In a first-mover play reminiscent of the one it pulled off with TV optimization in the mid-1990s, VivaKi has struck a deal giving all its agencies exclusive access to a new "earned media"
optimization system for one year. The system, which was developed in conjunction with viral video tracker Visible Measures, uses predictive modeling technique based on learning from more than
12,000 online video campaigns Visible Measures has managed for a variety of big advertisers and agencies since it began tracking them in 2008 with a campaign for Starcom MediaVest Group client Procter
& Gamble's Tide To Go brand.
“When I came over to the States my focus was on how to make television better,” recalls SMG global research
chief Kate Sirkin, a native Brit who struck the first agency deal with Nielsen to license the respondent-level audience data necessary for modern day TV optimization systems. Sirkin likens the Visible
Measures deal to SMG's Nielsen TV optimization deal, because it gives VivaKi a one-year exclusivity versus other agencies. She would not disclose how much VivaKi is paying Visible Measures, but unlike
the Nielsen deal, she said it’s not in the seven-figure range.
Whatever VivaKi is paying, Sirkin says it’s worth it, because it gives SMG agencies and their
clients similar scientific rigor to plan earned media the way they do with paid media.
“When we started to think about earned media in video, there was a huge gap
for our planners to plan it strategically,” she says, noting: “It was thought of as the icing on the cake. If it was good, it was good. If it was bad, it wasn’t part of the main
thing that we were doing. What we’re doing with Contagion is really planning earned strategically, and being able to optimize it the way we plan and optimize other media.”
Contagion is the name of the system Visible Measures developed for VivaKi, and which it will eventually make available to other agencies and advertisers. According to Visible
Measures’ Chief Analytics Officer Seraj Bharwani, it is just as scientific as any models used to plan the outcome of television or other media, because it is based on data provent to generate
specific outcomes among social media users who share video content.
That said, he says there is also some “art” to using it, and one of the values of
Contagion is that it is based on an easy-to-use dashboard concept enabling planners and buyers to run various scenario mixes to project various outcomes.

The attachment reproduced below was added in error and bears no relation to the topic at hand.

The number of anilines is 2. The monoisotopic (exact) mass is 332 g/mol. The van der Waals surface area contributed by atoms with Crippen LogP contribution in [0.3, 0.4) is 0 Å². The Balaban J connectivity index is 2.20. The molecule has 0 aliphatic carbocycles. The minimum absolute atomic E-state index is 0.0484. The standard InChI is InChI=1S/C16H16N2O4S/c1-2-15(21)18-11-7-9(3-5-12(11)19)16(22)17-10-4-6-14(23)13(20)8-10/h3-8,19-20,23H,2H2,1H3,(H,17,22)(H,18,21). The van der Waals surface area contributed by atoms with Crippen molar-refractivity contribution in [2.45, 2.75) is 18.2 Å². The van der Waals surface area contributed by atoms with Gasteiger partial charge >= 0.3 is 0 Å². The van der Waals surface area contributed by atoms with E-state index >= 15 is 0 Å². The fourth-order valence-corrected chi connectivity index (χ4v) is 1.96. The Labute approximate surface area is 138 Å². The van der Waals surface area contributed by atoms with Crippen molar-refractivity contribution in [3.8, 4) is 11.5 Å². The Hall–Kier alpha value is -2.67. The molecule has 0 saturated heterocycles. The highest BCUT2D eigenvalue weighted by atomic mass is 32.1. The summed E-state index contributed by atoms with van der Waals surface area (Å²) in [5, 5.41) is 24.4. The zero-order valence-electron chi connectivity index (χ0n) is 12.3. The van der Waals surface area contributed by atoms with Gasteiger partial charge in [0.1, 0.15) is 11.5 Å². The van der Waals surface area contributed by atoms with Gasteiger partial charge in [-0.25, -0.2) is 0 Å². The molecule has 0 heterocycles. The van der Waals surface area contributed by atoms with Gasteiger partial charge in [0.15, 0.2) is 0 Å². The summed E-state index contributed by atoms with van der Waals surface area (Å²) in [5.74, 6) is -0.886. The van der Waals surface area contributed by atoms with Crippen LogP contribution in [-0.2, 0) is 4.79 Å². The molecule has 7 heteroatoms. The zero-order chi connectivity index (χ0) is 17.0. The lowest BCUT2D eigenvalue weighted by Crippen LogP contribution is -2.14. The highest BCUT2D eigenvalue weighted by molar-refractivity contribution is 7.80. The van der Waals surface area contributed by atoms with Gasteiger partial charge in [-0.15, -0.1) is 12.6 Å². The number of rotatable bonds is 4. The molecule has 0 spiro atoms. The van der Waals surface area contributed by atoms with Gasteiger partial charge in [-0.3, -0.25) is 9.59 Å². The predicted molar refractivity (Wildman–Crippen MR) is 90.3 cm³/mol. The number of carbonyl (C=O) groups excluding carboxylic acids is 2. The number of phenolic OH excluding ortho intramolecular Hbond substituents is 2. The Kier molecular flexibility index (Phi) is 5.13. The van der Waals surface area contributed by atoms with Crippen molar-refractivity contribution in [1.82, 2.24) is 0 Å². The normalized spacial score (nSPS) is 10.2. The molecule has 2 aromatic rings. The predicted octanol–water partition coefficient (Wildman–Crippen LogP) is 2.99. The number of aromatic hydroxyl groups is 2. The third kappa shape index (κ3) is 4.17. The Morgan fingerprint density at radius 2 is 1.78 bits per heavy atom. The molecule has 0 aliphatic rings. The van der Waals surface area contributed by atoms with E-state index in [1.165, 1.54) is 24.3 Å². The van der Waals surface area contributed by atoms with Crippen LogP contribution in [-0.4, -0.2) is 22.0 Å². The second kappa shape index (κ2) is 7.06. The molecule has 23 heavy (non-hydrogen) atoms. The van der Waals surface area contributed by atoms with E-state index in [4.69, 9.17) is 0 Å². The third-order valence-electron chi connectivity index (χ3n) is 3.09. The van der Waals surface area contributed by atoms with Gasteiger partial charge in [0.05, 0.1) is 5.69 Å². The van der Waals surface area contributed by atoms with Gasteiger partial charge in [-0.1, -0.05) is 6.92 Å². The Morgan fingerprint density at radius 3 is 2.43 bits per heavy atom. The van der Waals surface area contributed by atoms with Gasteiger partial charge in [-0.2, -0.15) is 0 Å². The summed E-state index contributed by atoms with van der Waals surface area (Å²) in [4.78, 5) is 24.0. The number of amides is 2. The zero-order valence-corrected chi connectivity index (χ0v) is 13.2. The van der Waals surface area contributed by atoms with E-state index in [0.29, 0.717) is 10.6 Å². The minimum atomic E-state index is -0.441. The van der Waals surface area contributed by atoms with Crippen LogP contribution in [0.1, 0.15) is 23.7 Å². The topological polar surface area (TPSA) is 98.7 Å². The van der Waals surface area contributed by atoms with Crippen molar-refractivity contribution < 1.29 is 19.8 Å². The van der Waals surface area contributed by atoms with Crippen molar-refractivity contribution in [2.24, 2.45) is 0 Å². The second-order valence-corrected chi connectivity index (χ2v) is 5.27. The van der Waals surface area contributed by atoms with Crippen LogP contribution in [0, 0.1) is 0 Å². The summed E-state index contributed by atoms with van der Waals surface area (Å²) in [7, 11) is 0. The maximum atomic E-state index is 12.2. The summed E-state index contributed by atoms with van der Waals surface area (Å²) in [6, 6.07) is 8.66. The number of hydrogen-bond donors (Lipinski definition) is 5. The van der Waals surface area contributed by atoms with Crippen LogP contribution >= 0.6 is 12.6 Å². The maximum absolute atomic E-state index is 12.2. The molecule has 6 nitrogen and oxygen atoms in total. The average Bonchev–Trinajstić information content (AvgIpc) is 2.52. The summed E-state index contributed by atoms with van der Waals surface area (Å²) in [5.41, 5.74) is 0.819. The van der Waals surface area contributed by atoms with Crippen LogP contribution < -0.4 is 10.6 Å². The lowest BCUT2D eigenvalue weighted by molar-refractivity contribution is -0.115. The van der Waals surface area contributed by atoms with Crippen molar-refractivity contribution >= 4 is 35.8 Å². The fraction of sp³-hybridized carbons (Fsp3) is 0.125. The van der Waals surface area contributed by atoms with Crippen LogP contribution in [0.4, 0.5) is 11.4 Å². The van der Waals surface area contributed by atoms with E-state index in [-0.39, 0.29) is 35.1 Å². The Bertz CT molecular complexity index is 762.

planning for predictable media you buy a bunch of impressions and you level-load it across TV, or portals or search buys, and it's predictable in the sense that you bought it across time period and it
delivers what it delivers,” he says, adding that has not been the case with video campaigns distributed via social media, because “in this particular case, you have no control over that,
because a significant amount of what is earned media is in the control of the consumer. They’re the ones that want to talk about it and share it. And the brands feel like it’s out of their
The only way to regain control, he says, is to model data based on consumer behavior to predict what kinds of video are most likely to yield various
earned media returns. In general, he says Contagion is based on three “blocks” of logic Visible Measures has gleaned over the past five years.
block is “the creative itself,” he says, noting that specific forms of brand content has been proven to generate specific results. While there are outliers such as Red Bull’s
“Stratos” campaign, he says they are generally on the upside, not the downside, and that the creative of most online video campaigns can be projected within a predictable range.
The second block, he says, is based on the publishing content the brand’s video content is associated with. If it’s a big, viral-oriented event such as the Super
Bowl, or the Oscars, he says that association has a predictable impact on the earned media potential of the campaign.
“The final block is your paid media,”
Bharwani says, explaining that the mix of media used to support socially-distributed video campaigns -- whether it is big-budget network TV shows such as “American Idol” or
“long-tail” properties such as YouTube -- has a significant bearing on their success.
By modeling those three blocks, Bharwani claims Contagion can
plan the earned media contribution of an online video campaign within a “15% to 20% deviation.”
“That’s for a reasonably good campaign,” he
says, adding: “Once in awhile, you’ll have a shocker. Red Bull was one of those, because we had nothing to compare it to.”